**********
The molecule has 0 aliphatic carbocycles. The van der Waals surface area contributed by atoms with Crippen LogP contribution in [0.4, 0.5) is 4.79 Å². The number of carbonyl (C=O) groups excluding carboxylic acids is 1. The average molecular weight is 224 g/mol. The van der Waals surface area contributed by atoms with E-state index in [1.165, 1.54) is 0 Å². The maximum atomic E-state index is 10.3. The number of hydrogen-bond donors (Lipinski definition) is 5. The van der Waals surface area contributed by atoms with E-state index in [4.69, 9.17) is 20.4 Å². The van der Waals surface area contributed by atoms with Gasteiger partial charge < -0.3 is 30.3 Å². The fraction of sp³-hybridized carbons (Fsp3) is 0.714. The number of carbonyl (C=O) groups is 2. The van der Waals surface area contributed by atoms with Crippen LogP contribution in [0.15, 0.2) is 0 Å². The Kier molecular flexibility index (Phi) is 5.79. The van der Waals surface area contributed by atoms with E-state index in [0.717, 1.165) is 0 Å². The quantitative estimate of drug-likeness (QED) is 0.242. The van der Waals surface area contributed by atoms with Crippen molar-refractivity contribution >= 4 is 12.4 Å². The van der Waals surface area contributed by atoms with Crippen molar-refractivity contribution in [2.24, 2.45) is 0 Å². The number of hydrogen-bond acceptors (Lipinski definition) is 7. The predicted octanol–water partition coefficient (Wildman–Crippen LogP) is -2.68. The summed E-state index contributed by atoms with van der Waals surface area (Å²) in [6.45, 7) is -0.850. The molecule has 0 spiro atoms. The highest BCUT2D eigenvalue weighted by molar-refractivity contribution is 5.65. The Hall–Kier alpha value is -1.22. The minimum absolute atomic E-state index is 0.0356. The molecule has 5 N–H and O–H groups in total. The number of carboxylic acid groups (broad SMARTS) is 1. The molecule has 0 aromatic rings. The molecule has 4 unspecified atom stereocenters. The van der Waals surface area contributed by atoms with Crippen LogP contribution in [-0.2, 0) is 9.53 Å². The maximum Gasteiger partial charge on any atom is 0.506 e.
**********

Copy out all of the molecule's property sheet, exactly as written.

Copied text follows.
The molecule has 0 aliphatic carbocycles. The van der Waals surface area contributed by atoms with Crippen LogP contribution in [0.4, 0.5) is 4.79 Å². The number of carbonyl (C=O) groups excluding carboxylic acids is 1. The average molecular weight is 224 g/mol. The van der Waals surface area contributed by atoms with E-state index in [1.165, 1.54) is 0 Å². The maximum atomic E-state index is 10.3. The number of hydrogen-bond donors (Lipinski definition) is 5. The van der Waals surface area contributed by atoms with E-state index in [4.69, 9.17) is 20.4 Å². The van der Waals surface area contributed by atoms with Gasteiger partial charge < -0.3 is 30.3 Å². The fraction of sp³-hybridized carbons (Fsp3) is 0.714. The number of carbonyl (C=O) groups is 2. The van der Waals surface area contributed by atoms with Crippen LogP contribution in [0.15, 0.2) is 0 Å². The Kier molecular flexibility index (Phi) is 5.79. The van der Waals surface area contributed by atoms with E-state index in [0.717, 1.165) is 0 Å². The quantitative estimate of drug-likeness (QED) is 0.242. The van der Waals surface area contributed by atoms with Crippen molar-refractivity contribution >= 4 is 12.4 Å². The van der Waals surface area contributed by atoms with Crippen molar-refractivity contribution in [2.24, 2.45) is 0 Å². The number of hydrogen-bond acceptors (Lipinski definition) is 7. The predicted octanol–water partition coefficient (Wildman–Crippen LogP) is -2.68. The summed E-state index contributed by atoms with van der Waals surface area (Å²) in [6.45, 7) is -0.850. The molecule has 0 spiro atoms. The highest BCUT2D eigenvalue weighted by molar-refractivity contribution is 5.65. The Hall–Kier alpha value is -1.22. The minimum absolute atomic E-state index is 0.0356. The molecule has 5 N–H and O–H groups in total. The number of carboxylic acid groups (broad SMARTS) is 1. The molecule has 0 aromatic rings. The molecule has 4 unspecified atom stereocenters. The van der Waals surface area contributed by atoms with Crippen LogP contribution in [-0.2, 0) is 9.53 Å². The maximum Gasteiger partial charge on any atom is 0.506 e.